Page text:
One issue stands out for every middle-market business that operates internationally: the struggle to find and retain the most skilled and innovative employees — those who will drive growth and company performance.

 "Success is achieved not just by a set of human resources processes, but by placing people’s creativity at the heart of an organisation’s ambition."

McKinsey and Co. coined the term ‘war for talent’ in 1997. It is a never-ending conflict. The issue is becoming even more crucial now as globalisation appears to have stalled, the regulatory landscape shifts and populist politics threatens to make it harder to hire internationally or move staff freely across borders.
Companies that can navigate this complex environment will have a massive advantage. They must be smart in mastering migration rules, locate operations where they stand the best chance of getting skilled staff at an affordable cost, use automation and communications effectively and encourage the development of talent from within.
Above all, they must be people-friendly and make sure they are seen as the place where the best employees want to work. Success is achieved not just by a set of human resources processes, but by placing people’s creativity at the heart of an organisation’s ambition.
Migration is likely to be at or near the top of the political agenda for years to come, with serious implications for employers. It was a big factor behind the UK’s referendum vote to leave the European Union in 2016. Donald Trump’s promises on immigration helped to take him to the White House.
It is not all just one-way pressure to curb migration. Mr Trump has not managed to build a wall on the US-Mexico border and has had to scale back his effort to limit immigration from a number of Muslim-majority countries. The British government has had to soften its harsh treatment of long-term residents who originally came from the Caribbean. However, anti-migrant pressures are present in many countries. 


In this rapidly shifting environment, employers need to think carefully about where they locate their offices and factories. Uncertainty is something that they will simply have to deal with.
It will be hard to close borders completely, given how dependent many businesses are on finding people with the right skills, as well as refugee flows. People living outside their home country reached a record 258m in 2017, up from 173m in 2000, according to the United Nations.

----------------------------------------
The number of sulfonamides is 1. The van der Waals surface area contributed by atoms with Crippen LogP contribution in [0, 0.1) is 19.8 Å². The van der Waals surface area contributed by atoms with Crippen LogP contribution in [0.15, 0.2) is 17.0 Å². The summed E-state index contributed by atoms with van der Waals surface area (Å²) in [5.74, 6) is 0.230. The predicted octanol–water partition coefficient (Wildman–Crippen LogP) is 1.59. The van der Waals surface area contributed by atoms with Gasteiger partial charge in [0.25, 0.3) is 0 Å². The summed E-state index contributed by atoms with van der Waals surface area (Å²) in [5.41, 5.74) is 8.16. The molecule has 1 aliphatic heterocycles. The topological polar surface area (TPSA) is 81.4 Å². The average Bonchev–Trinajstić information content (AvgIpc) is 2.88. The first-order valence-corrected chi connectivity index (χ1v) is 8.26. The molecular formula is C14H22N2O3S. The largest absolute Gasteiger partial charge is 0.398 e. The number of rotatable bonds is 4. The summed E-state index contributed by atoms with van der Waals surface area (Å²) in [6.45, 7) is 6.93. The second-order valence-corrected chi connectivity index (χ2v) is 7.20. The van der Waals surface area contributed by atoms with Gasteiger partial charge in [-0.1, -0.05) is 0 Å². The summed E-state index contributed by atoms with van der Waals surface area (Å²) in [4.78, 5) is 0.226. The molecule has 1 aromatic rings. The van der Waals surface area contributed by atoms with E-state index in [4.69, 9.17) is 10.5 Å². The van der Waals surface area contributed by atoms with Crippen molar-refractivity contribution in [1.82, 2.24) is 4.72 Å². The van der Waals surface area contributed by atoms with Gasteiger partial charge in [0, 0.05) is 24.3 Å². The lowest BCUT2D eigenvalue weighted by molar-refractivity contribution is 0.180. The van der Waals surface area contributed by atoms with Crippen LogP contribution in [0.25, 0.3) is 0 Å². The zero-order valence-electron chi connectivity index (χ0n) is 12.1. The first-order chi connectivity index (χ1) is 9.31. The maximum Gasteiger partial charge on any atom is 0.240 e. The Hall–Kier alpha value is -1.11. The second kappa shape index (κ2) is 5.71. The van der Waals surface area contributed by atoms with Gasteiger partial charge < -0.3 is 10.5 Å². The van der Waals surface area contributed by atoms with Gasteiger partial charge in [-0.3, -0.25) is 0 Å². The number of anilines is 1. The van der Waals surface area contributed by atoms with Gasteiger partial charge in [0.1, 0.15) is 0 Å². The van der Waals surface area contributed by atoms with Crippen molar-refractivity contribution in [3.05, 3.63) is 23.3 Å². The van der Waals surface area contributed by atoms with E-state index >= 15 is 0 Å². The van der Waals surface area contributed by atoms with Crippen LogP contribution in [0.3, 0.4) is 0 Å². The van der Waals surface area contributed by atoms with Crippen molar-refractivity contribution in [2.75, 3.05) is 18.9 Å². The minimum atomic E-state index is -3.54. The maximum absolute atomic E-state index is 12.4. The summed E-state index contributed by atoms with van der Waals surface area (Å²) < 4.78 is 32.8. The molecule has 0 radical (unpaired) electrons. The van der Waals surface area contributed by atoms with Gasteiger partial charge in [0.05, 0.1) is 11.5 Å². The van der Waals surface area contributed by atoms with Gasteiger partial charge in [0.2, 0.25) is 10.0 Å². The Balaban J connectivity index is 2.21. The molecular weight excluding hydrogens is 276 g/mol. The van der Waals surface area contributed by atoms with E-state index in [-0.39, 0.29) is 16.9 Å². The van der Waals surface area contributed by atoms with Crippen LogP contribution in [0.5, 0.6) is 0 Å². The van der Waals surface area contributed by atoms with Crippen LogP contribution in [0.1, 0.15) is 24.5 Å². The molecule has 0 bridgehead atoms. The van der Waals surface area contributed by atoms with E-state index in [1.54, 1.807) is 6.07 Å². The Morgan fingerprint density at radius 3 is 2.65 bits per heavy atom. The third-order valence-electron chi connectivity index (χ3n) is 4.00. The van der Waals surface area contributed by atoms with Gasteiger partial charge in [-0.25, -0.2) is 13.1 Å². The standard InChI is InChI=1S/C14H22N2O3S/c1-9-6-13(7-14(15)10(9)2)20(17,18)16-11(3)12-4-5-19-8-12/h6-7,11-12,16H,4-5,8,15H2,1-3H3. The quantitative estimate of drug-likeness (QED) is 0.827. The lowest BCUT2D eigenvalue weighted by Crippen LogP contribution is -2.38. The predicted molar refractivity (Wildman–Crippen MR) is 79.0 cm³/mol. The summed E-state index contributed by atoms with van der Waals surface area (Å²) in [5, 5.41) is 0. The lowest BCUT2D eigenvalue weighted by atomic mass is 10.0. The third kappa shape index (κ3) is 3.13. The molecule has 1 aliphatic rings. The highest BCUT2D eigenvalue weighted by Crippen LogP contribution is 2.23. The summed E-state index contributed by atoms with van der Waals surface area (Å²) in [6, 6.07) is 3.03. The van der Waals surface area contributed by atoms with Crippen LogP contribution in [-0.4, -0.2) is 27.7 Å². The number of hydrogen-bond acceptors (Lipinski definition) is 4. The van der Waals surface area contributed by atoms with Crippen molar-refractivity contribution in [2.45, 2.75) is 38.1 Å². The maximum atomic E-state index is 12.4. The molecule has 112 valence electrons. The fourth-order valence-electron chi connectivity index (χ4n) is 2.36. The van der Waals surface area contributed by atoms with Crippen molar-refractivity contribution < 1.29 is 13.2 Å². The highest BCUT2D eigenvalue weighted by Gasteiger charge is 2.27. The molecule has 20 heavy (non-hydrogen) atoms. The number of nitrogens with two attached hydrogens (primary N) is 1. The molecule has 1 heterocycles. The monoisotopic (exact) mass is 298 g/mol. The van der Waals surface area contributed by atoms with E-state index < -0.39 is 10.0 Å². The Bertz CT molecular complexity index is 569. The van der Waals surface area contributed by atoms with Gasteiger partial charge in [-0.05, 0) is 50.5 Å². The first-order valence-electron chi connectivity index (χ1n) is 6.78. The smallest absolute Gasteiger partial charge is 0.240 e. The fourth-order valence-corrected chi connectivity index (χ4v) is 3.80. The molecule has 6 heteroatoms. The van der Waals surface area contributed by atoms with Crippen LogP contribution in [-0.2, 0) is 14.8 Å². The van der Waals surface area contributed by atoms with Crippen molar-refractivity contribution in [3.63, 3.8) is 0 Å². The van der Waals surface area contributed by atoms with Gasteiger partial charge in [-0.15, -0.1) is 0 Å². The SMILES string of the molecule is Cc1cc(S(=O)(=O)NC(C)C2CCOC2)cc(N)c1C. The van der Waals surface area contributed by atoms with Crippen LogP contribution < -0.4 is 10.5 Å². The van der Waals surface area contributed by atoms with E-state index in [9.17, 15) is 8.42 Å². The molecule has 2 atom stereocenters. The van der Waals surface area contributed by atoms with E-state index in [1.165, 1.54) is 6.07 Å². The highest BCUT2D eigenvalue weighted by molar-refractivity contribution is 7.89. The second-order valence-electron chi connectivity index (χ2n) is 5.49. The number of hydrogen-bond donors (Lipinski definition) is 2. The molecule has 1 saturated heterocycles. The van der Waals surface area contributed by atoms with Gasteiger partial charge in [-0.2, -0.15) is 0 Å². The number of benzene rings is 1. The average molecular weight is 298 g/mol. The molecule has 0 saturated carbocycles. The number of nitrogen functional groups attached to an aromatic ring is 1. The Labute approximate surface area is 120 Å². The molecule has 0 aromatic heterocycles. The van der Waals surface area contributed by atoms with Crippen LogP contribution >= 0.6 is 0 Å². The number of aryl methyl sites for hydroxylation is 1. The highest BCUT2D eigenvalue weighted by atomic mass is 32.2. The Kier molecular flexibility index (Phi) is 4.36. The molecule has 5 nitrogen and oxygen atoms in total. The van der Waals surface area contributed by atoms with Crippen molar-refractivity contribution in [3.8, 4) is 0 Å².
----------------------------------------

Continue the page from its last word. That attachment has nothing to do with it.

That is a modest increase from 2.8 per cent to 3.4 per cent of the world’s population, though high-income countries have seen a much bigger rise in migrants as a fraction of their population from 9.6 per cent in 2000 to 14 per cent in 2017. India has the largest number of people born in the country who are now living outside its borders, followed by Mexico.
In dealing with these issues, mid-market companies can be more flexible and innovative than their larger counterparts, if they get their strategies right. They can be opportunistic in spotting areas of comparative advantage as long as they are adaptable and resilient.

"To maximise the benefit of talent within organisations, companies will need to embrace diversity and hire from all sections of society."

Skill shortages exist to varying degrees in every market, so employers need to research the cost and availability of talent carefully and if necessary move the location of some operations. They must make sure they incentivise their people correctly and consider how roles will change with automation and artificial intelligence.
According to research by recruitment company Hays, “talent mismatches” — the gap between the skills employers are looking for, and the skills available in the labour market — are particularly acute in Brazil, Japan and the US.
To maximise the benefit of talent within organisations, companies will need to embrace diversity and hire from all sections of society. They must also strive to eliminate gender pay gaps and put checks and balances in place to make sure these do not arise inadvertently.
Some will need to do more training to meet their talent needs and also encourage employees to take responsibility for their own development, perhaps through online courses. Lifelong learning is becoming an urgent necessity as skills change rapidly.
One of the most important issues is how much is funded by employers and how much by the state and individuals. Singapore, for example, has learning credits that over-25s can draw on. The Nordic countries and the Netherlands and Canada have also won praise for their programmes. The global picture is patchy, however. Companies cannot wait for this to be resolved: they must take the initiative to meet their vital needs.
The growth of non-standard forms of employment widens options for companies and workers. Digital freelance work platforms, for example, can make it less costly to get work done while allowing workers in lower-income countries to offer their skills worldwide. A study by the Organisation for Economic Co-operation and Development found that the Philippines, Bangladesh, India and Pakistan were among countries with the highest freelancer earnings, while employers in Israel, Singapore and Australia were among the highest users.
Employers that get these things right will find they can succeed, even in an environment where shifting regulations and volatile politics make recruitment and workforce planning difficult.

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